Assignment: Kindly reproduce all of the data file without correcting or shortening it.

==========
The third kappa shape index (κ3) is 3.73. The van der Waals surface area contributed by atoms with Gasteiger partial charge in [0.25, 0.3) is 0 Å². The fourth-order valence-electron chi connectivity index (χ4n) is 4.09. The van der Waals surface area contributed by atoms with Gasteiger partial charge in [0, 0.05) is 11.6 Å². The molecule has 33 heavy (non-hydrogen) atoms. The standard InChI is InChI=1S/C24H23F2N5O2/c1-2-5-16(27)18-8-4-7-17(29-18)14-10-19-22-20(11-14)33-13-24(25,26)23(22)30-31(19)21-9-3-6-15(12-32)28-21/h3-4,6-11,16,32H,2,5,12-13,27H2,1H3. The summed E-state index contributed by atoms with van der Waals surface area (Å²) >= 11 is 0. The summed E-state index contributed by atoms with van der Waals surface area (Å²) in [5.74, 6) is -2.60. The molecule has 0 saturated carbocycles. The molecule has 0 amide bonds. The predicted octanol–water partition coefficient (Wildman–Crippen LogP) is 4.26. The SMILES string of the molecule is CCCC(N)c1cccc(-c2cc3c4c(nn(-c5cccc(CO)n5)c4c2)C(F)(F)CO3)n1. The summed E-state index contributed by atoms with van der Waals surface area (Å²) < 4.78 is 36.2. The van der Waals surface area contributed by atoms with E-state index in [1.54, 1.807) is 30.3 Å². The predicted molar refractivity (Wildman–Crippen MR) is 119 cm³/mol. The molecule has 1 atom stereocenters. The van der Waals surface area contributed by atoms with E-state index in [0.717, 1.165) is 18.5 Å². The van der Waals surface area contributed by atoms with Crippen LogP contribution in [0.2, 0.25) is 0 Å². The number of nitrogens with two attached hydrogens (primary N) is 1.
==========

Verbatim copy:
The third kappa shape index (κ3) is 3.73. The van der Waals surface area contributed by atoms with Gasteiger partial charge in [0.25, 0.3) is 0 Å². The fourth-order valence-electron chi connectivity index (χ4n) is 4.09. The van der Waals surface area contributed by atoms with Gasteiger partial charge in [0, 0.05) is 11.6 Å². The molecule has 33 heavy (non-hydrogen) atoms. The standard InChI is InChI=1S/C24H23F2N5O2/c1-2-5-16(27)18-8-4-7-17(29-18)14-10-19-22-20(11-14)33-13-24(25,26)23(22)30-31(19)21-9-3-6-15(12-32)28-21/h3-4,6-11,16,32H,2,5,12-13,27H2,1H3. The summed E-state index contributed by atoms with van der Waals surface area (Å²) >= 11 is 0. The summed E-state index contributed by atoms with van der Waals surface area (Å²) in [5.74, 6) is -2.60. The molecule has 0 saturated carbocycles. The molecule has 0 amide bonds. The predicted octanol–water partition coefficient (Wildman–Crippen LogP) is 4.26. The SMILES string of the molecule is CCCC(N)c1cccc(-c2cc3c4c(nn(-c5cccc(CO)n5)c4c2)C(F)(F)CO3)n1. The summed E-state index contributed by atoms with van der Waals surface area (Å²) < 4.78 is 36.2. The van der Waals surface area contributed by atoms with E-state index in [1.54, 1.807) is 30.3 Å². The predicted molar refractivity (Wildman–Crippen MR) is 119 cm³/mol. The molecule has 1 atom stereocenters. The van der Waals surface area contributed by atoms with E-state index in [0.717, 1.165) is 18.5 Å². The van der Waals surface area contributed by atoms with Crippen LogP contribution in [0.2, 0.25) is 0 Å². The number of nitrogens with two attached hydrogens (primary N) is 1.